Now that I'm getting stronger, I am recalling some of the more interesting incidents that occurred when I was in the hospital.
The night before my surgery, my room suddenly was filled with six doctors. Five of them were the surgical team to discuss the operation and what to expect following it. Then they left and the remaining doctor, the hospitalist, who coordinated all my treatment, pulled up a chair by my bed.
My first thought was "Oh, oh! This doesn't look good." It wasn't. He told me that he had to inform me of my options and that my decisions should take into account that the end result would most likely remain the same. I remember asking how long and how he danced around the question while I pressed for an honest answer.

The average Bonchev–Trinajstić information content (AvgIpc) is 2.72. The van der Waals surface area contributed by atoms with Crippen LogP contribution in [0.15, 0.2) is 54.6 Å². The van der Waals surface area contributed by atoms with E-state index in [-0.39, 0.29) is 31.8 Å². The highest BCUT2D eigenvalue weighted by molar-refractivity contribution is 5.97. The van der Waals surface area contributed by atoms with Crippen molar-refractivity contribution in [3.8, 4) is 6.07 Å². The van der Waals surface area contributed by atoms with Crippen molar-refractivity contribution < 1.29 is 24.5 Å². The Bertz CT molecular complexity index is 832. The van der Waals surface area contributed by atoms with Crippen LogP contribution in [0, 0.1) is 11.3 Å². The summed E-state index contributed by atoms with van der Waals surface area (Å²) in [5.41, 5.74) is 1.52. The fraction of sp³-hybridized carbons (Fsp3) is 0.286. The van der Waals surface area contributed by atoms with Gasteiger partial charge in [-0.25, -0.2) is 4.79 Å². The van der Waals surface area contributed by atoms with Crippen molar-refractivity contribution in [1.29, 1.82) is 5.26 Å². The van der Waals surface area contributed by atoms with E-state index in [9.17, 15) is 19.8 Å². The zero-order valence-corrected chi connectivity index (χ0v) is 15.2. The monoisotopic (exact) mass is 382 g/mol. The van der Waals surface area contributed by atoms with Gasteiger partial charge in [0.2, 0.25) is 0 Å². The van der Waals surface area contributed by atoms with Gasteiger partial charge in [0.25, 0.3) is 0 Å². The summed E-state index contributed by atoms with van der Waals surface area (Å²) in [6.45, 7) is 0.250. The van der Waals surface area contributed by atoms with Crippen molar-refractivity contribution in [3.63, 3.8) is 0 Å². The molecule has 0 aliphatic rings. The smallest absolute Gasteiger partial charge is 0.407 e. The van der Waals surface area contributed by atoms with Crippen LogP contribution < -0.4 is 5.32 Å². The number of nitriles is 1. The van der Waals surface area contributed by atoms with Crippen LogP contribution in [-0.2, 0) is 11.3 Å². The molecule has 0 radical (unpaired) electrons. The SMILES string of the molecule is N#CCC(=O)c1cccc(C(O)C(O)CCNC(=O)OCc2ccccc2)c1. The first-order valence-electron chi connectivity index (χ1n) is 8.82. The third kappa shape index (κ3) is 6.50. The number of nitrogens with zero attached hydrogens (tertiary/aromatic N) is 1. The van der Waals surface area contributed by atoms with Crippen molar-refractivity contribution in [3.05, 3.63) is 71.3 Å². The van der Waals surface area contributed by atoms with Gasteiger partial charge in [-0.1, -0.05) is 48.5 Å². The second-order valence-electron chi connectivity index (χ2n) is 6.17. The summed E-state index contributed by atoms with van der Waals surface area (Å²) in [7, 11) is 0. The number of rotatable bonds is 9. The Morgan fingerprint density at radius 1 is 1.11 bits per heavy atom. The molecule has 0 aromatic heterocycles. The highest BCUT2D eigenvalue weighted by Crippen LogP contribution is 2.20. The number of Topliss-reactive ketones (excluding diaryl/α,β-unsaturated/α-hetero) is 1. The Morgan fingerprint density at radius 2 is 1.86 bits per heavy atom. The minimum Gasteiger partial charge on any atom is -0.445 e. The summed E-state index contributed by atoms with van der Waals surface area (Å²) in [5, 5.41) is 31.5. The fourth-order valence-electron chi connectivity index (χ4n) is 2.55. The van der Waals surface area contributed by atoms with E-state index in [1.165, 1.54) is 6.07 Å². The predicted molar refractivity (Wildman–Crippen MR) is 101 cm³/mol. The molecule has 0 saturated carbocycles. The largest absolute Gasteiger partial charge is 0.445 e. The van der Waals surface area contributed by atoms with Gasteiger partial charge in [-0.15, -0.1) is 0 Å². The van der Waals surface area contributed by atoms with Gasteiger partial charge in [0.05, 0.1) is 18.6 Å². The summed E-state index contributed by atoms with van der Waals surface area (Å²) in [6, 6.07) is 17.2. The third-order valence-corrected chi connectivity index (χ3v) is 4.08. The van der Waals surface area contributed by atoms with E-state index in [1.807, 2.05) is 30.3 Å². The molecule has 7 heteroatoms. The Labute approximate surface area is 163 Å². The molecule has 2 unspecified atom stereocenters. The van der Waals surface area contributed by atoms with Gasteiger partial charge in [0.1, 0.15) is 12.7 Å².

Then I had what I call my Rodney Dangerfield moment. I kept thinking "Today I had good news and bad news. The good news is I won't get dementia. The bad news is I won't live long enough." I think you would call that sick humor.
In looking back, I wonder if the hospitalist had another motive; one that would make me mad enough to say "Oh, yeah? I'll prove you wrong, Mister!" Because that is the attitude I've had since his visit that night. Thanks, Dr. Kovachev.